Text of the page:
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Mardi Gras, Carnival and a joyful Lent!

March 7, 2011 3 Comments

by Manfred Zeuch

The colourful costumes, sensual atmosphere and overindulgence of Mardi Gras often presents a stark contrast to the Christian observance of Lent which immediately follows.

In any culture a society’s rites and popular feasts, such as Mardi Gras or Carnival, are opportunities for remembering joyful and painful events in private life and civic history.

These rites and feasts appear in all ancient cultures, so when the ancient Church introduced the period of Lent, with its fasting and austerity, society adapted a pagan rite as a “prelude” so rules could be broken just before the time of fasting, prayer and repentance. “Carne valet” (carnival) means to “put away the meat” or the “flesh” even. However, its celebrations say, “Let us be fools once more, because tomorrow it’s over!” The Roman carnevale was an homage to the Greek god Momos, the god of satire and mockery. People going to carnival feasts in Brazil—where I come from—are known as “foliões”: participants of the “folia”, the “insanity.”

At the time of “Mardi Gras” (“Fat Tuesday”) people indulge in excessive eating and other instincts the day or days before Ash Wednesday as a “last minute pleasure.” The degree of excess depends on the country and culture.

Today, Brazil’s carnival is known worldwide for its splendour and excesses. Officially it features impressive parades with amazing sets and costumes. But carnival in Brazil is more than the world’s most luxurious parades. Wearing costumes is part of its symbolism; it makes you feel like something you are not.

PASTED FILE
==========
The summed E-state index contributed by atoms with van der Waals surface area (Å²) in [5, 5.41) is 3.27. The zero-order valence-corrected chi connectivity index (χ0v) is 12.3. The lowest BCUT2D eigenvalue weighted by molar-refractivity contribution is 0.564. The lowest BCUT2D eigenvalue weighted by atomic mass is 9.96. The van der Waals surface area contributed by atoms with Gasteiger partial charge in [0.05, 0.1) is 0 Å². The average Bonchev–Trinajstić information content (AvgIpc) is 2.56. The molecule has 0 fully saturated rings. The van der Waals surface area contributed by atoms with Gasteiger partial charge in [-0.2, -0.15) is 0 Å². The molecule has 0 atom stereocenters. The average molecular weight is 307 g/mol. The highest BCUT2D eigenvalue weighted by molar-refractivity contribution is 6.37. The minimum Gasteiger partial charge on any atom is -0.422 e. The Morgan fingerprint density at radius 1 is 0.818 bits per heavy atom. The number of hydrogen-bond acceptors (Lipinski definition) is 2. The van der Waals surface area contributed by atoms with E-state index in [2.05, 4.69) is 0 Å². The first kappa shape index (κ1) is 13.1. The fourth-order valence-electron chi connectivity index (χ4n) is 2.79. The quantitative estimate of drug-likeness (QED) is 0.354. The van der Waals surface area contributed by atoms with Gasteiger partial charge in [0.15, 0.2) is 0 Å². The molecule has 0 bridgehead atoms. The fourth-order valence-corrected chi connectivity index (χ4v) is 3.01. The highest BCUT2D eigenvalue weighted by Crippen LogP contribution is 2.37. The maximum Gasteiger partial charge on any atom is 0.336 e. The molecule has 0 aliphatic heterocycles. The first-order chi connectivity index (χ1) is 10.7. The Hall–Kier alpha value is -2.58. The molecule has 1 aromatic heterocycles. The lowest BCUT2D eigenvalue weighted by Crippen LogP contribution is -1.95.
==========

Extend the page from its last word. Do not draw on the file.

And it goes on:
King Momo (Photo: Daigo Oliva/G1)

In many Brazilian cities the “King Momo” (each city has its “king”, usually a fat man clothed as a pompous king) receives the “keys to the city” before the feast. This symbolically gives authority and power to what happens during this time: mockery, derision and excesses, all under the banner of “joy”: “Alegria, alegria!” 

Since ancient times the rites of disorder, protest or deconstruction had a common element: a change of behaviour (even of identity); abuse of alcohol; and loss of control over one’s basic instincts. Orgies demonstrated a state of emptiness in wild behaviour.

As in years past, this year many Brazilians will follow the general encouragement to “have lots of sex, as long as you use condoms,” and “drink as much as you want, as long as you don’t drive.” The result is an increase in unwanted pregnancies, STDs, alcoholism and drugs—not to mention emotional and psychological trauma.

In Brazil, carnival is a highlight of the whole year for many people, and they fall into sadness after it’s over, and their only hope and joy (and most of their savings) focus on next year’s carnival. “Sadness has no end, happiness has,” says a famous Brazilian Ash Wednesday ballade. “Our carnival is over!” says the well-known Ash Wednesday Marche written in the early 1960s.

Mardi Gras is also a tradition in North America, especially in New Orleans and Quebec, both from the French tradition, with roots in preparing for the start of Lent. Although you see costume parades, masquerade balls and king cake parties in New Orleans, the North American carnival seems much less excessive. In Quebec particularly you have innocent activities as “a winter amusement park, with attractions such as skiing, snow rafting, ice sculptures, snow sled-slides and outdoor shows.”